The timing of dosing of antihypertensive medication—whether it is taken in the morning or in the evening—does not have a bearing on cardiovascular outcomes, randomised trial results presented during a hot line session at the European Society of Cardiology (ESC) annual congress (26–29 August, Barcelona, Spain) indicate.
The TIME study—a prospective, randomised trial, involving over 21,000 patients from the UK—set out to test whether evening dosing of antihypertensive medication improved major cardiovascular outcomes compared with morning dosing. Previous research, including the MAPEC trial, has indicated that taking antihypertensive medication at night may reduce cardiovascular events and mortality.
“Taking prescribed blood pressure tablets in the evening was no better, or worse, than taking them in the morning for the prevention of cardiovascular disease,” lead investigator Tom MacDonald (University of Dundee, Dundee, UK) told an ESC press conference, at which he previewed the results of the trial.
“Taking medication in the evening was not harmful, as far as we could detect, and patients, we can conclude, can take their blood pressure medication in either the morning or the evening, as the timing makes no difference to cardiovascular outcomes,” MacDonald said.
Through the trial, more than 21,000 patients with high blood pressure were followed for over five years. Adults taking at least one antihypertensive medication and with a valid email address were recruited by advertising in the community, from primary and secondary care, and from databases of consented patients in the UK.
After participants had signed up to participate on the TIME website and their eligibility was confirmed, they were randomised 1:1 to take their usual antihypertensive medication in the morning or the evening. The composite primary endpoint was hospitalisation for non-fatal myocardial infarction (MI) or non-fatal stroke, or vascular death, in the intention-to-treat population. Information on hospitalisations and deaths was obtained from participants by email and through record linkage to national databases and further data was gathered from family doctors and hospitals and independently adjudicated by a committee blinded to allocated dosing time.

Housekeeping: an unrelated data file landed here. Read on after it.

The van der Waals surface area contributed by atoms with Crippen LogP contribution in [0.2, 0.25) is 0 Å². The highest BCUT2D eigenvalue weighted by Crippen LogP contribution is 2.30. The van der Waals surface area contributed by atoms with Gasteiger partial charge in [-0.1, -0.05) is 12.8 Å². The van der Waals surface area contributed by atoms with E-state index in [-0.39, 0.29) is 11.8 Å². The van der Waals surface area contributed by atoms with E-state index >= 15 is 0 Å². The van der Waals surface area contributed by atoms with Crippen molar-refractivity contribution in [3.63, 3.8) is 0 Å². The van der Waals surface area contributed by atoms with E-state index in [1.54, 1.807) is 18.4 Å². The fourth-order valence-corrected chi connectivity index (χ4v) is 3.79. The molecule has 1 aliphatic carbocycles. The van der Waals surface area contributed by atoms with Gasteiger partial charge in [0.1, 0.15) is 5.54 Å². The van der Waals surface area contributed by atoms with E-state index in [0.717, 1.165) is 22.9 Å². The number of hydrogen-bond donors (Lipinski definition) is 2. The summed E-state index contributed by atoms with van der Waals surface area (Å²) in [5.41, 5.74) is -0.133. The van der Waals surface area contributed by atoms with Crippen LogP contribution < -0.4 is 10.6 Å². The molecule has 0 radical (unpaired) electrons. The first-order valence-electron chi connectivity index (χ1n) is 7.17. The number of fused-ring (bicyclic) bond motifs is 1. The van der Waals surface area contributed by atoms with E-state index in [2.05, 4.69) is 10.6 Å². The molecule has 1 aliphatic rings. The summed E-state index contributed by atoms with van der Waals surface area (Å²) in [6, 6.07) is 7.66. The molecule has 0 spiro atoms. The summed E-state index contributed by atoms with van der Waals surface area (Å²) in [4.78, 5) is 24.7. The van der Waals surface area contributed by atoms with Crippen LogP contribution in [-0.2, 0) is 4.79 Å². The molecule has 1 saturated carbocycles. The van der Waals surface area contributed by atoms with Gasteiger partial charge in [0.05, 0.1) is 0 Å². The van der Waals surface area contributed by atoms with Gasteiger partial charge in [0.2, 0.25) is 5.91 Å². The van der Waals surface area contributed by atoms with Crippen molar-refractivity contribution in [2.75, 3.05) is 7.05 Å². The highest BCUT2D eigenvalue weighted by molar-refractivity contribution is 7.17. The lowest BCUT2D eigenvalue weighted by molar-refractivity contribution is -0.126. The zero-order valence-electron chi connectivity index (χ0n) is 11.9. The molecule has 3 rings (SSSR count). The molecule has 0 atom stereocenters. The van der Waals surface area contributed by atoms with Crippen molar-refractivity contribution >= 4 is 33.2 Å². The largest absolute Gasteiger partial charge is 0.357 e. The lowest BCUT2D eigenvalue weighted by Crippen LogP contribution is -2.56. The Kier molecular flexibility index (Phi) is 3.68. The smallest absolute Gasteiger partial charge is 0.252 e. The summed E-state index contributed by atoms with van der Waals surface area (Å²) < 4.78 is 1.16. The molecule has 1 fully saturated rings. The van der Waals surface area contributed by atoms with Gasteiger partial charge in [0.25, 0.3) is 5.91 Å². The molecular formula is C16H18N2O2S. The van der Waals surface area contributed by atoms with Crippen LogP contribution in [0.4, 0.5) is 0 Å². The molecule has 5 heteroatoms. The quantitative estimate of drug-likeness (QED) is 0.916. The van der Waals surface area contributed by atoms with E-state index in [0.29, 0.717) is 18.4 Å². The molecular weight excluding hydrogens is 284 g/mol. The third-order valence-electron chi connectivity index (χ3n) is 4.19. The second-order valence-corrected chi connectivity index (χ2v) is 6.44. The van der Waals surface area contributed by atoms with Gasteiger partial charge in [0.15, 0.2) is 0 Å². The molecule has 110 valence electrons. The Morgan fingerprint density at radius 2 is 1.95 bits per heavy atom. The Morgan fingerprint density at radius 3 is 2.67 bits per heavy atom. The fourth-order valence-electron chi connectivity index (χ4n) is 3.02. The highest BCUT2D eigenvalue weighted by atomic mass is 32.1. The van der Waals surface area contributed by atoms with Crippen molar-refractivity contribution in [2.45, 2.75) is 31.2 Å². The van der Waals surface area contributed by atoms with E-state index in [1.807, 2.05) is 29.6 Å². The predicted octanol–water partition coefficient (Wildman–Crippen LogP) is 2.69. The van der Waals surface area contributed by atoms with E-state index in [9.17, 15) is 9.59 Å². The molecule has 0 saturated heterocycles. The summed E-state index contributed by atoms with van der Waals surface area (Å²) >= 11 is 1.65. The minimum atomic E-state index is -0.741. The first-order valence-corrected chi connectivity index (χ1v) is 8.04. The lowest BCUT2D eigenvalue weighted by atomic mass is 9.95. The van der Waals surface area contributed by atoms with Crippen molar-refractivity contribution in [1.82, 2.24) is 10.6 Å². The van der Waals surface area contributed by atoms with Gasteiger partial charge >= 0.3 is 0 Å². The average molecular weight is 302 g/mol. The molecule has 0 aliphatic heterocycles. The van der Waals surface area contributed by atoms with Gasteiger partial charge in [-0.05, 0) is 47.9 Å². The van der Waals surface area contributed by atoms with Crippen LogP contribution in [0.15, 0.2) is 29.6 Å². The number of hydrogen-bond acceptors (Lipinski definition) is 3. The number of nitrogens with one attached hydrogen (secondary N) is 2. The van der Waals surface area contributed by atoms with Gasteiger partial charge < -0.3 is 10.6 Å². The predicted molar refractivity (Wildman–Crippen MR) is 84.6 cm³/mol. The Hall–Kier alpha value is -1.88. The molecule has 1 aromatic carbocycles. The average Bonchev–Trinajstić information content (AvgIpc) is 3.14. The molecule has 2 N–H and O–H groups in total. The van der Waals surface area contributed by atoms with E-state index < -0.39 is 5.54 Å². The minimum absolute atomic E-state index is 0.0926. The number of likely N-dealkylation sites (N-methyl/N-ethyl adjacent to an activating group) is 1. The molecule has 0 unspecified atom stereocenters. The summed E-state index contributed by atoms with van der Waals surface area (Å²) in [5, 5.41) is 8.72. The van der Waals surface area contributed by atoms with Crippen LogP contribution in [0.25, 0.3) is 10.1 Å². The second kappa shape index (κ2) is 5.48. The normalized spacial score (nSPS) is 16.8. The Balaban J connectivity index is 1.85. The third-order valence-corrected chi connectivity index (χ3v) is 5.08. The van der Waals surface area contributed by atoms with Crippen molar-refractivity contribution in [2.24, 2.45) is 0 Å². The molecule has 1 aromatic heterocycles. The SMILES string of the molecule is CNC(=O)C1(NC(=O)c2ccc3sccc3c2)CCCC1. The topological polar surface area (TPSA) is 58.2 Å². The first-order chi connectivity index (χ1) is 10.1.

A total of 21,104 patients were randomised, 10,503 to evening dosing and 10,601 to morning dosing, MacDonald detailed. The average age of participants was 65 years, 58% were men and 98% were white. The median follow-up duration was 5.2 years but some were in the study for over nine years.
The primary endpoint occurred in 362 (3.4%) participants in the evening dosing group (0.69 events per 100 patient years) and 390 (3.7%) in the morning dosing group (0.72 events per 100 patient years), giving an unadjusted hazard ratio of 0.95 (95% confidence interval 0.83–1.10; p=0.53). The results did not vary in pre-specified subgroup analyses. Taking medication in the evening was not harmful, the study team found.
“The key message for this study is that taking tablets for high blood pressure was not different at all from taking them in the morning for preventing heart attacks strokes and deaths,” MacDonald said, summing up the study’s findings in the press conference. “We did not find that evening dosing was harmful in terms of falls or anything like that, and our conclusion is that patients can take their tablets whenever it is convenient.”
Funding for the study came from the British Heart Foundation (BHF). Commenting on the findings, Nilesh Samani, medical director at the BHF, said: “This is important news for the millions of people in the UK who take medication to lower their blood pressure.
“High blood pressure is a major risk factor for heart attacks and strokes. We know that effective treatment with blood pressure lowering medication is vital to reduce this risk. These results show that the time of the day people take their blood pressure tablets does not matter and they should take them at the time that suits them best.”